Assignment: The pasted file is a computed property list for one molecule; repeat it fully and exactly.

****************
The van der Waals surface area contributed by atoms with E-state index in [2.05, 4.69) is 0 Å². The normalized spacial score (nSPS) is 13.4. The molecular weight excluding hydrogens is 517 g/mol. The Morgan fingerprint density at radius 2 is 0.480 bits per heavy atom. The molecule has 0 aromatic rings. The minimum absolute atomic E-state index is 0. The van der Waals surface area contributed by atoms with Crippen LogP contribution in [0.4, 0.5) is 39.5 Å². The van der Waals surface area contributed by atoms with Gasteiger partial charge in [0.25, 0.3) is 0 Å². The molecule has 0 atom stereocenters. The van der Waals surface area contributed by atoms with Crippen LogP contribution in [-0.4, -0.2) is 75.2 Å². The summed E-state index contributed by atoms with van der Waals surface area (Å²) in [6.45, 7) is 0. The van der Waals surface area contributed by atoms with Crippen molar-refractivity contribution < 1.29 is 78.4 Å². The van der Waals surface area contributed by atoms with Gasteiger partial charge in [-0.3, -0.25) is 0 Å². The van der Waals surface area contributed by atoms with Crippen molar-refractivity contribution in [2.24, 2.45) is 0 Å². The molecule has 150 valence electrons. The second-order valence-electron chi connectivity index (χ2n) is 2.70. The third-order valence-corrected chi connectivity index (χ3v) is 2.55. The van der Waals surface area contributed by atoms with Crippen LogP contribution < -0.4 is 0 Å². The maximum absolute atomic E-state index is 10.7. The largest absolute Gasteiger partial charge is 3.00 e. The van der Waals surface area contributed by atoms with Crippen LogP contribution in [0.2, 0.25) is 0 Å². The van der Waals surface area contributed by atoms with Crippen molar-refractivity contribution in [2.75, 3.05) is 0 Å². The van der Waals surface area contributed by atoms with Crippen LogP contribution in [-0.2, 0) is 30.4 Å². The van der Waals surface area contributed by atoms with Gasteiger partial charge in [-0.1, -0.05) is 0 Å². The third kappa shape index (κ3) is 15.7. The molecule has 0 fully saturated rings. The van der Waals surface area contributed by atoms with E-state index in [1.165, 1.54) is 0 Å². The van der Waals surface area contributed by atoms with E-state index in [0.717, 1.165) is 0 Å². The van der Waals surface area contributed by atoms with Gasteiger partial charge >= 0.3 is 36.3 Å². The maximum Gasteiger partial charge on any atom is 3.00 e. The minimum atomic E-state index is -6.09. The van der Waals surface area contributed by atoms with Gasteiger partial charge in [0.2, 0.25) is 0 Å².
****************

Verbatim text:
The van der Waals surface area contributed by atoms with E-state index in [2.05, 4.69) is 0 Å². The normalized spacial score (nSPS) is 13.4. The molecular weight excluding hydrogens is 517 g/mol. The Morgan fingerprint density at radius 2 is 0.480 bits per heavy atom. The molecule has 0 aromatic rings. The minimum absolute atomic E-state index is 0. The van der Waals surface area contributed by atoms with Crippen LogP contribution in [0.4, 0.5) is 39.5 Å². The van der Waals surface area contributed by atoms with Gasteiger partial charge in [0.25, 0.3) is 0 Å². The molecule has 0 atom stereocenters. The van der Waals surface area contributed by atoms with Crippen LogP contribution in [-0.4, -0.2) is 75.2 Å². The summed E-state index contributed by atoms with van der Waals surface area (Å²) in [6.45, 7) is 0. The van der Waals surface area contributed by atoms with Crippen molar-refractivity contribution < 1.29 is 78.4 Å². The van der Waals surface area contributed by atoms with Gasteiger partial charge in [-0.3, -0.25) is 0 Å². The van der Waals surface area contributed by atoms with Crippen molar-refractivity contribution in [2.24, 2.45) is 0 Å². The molecule has 150 valence electrons. The second-order valence-electron chi connectivity index (χ2n) is 2.70. The third-order valence-corrected chi connectivity index (χ3v) is 2.55. The van der Waals surface area contributed by atoms with Crippen LogP contribution < -0.4 is 0 Å². The maximum absolute atomic E-state index is 10.7. The largest absolute Gasteiger partial charge is 3.00 e. The van der Waals surface area contributed by atoms with Crippen LogP contribution in [0.2, 0.25) is 0 Å². The van der Waals surface area contributed by atoms with Crippen molar-refractivity contribution in [2.75, 3.05) is 0 Å². The van der Waals surface area contributed by atoms with Crippen LogP contribution in [-0.2, 0) is 30.4 Å². The van der Waals surface area contributed by atoms with Gasteiger partial charge in [-0.1, -0.05) is 0 Å². The third kappa shape index (κ3) is 15.7. The molecule has 0 fully saturated rings. The van der Waals surface area contributed by atoms with E-state index in [1.165, 1.54) is 0 Å². The van der Waals surface area contributed by atoms with E-state index in [0.717, 1.165) is 0 Å². The van der Waals surface area contributed by atoms with Gasteiger partial charge >= 0.3 is 36.3 Å². The maximum Gasteiger partial charge on any atom is 3.00 e. The minimum atomic E-state index is -6.09. The van der Waals surface area contributed by atoms with Gasteiger partial charge in [0.2, 0.25) is 0 Å².